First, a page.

Sometimes Koolee carved things, too, but most of the time she was busy making coats or kamiks, or chewing skins to make them soft and fine for use in the igloo; or to cover the kyaks, or to make their summer tent.

Once during the winter the whole family went thirty miles up the coast by moonlight to visit Koolee's brother in another village. They went with the dog sledge, and it took them two days.

They had meat and blubber with them and plenty of warm skins, and when they got tired, Kesshoo made a snow house for them to rest in. The twins thought this was the best fun of all.


When spring came on, there were other things to do. As the days grew longer, the ice in the bay cracked and broke into small pieces and floated away.

The water turned deep blue, and danced in the sunlight, and ice floated about in it. Often there were walrus on these ice-pans.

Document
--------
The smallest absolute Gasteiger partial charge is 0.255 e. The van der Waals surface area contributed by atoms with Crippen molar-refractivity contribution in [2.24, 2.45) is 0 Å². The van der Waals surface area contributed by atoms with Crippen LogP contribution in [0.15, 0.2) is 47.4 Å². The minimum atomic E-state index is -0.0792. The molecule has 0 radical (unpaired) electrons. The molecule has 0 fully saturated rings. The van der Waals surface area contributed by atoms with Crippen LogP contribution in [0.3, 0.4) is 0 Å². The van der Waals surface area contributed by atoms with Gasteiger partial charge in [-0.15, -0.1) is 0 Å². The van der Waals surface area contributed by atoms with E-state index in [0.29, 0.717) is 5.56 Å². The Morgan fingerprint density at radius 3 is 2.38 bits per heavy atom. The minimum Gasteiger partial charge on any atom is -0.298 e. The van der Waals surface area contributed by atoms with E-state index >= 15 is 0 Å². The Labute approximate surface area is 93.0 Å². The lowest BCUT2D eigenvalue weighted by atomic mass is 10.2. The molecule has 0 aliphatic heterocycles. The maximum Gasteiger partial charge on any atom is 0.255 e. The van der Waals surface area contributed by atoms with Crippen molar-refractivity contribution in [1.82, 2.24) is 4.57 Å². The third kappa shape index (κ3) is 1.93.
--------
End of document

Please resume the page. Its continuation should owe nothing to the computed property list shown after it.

The twins sometimes saw their huge black bodies on the white ice, and heard their hoarse barks. Then all the men in the village would rush for their kyaks and set out after the walrus.

The men were brave and enjoyed the dangerous sport, but the women used to watch anxiously until they saw the kyaks coming home towing the walrus behind them.

Then they would rush down to the shore, help pull the kyaks up on the beach, where they cut the walrus in pieces and divided it among the families of the hunters.

When the snow had melted on the Big Rock, hundreds of sea-birds made their nests there and filled the air with their cries.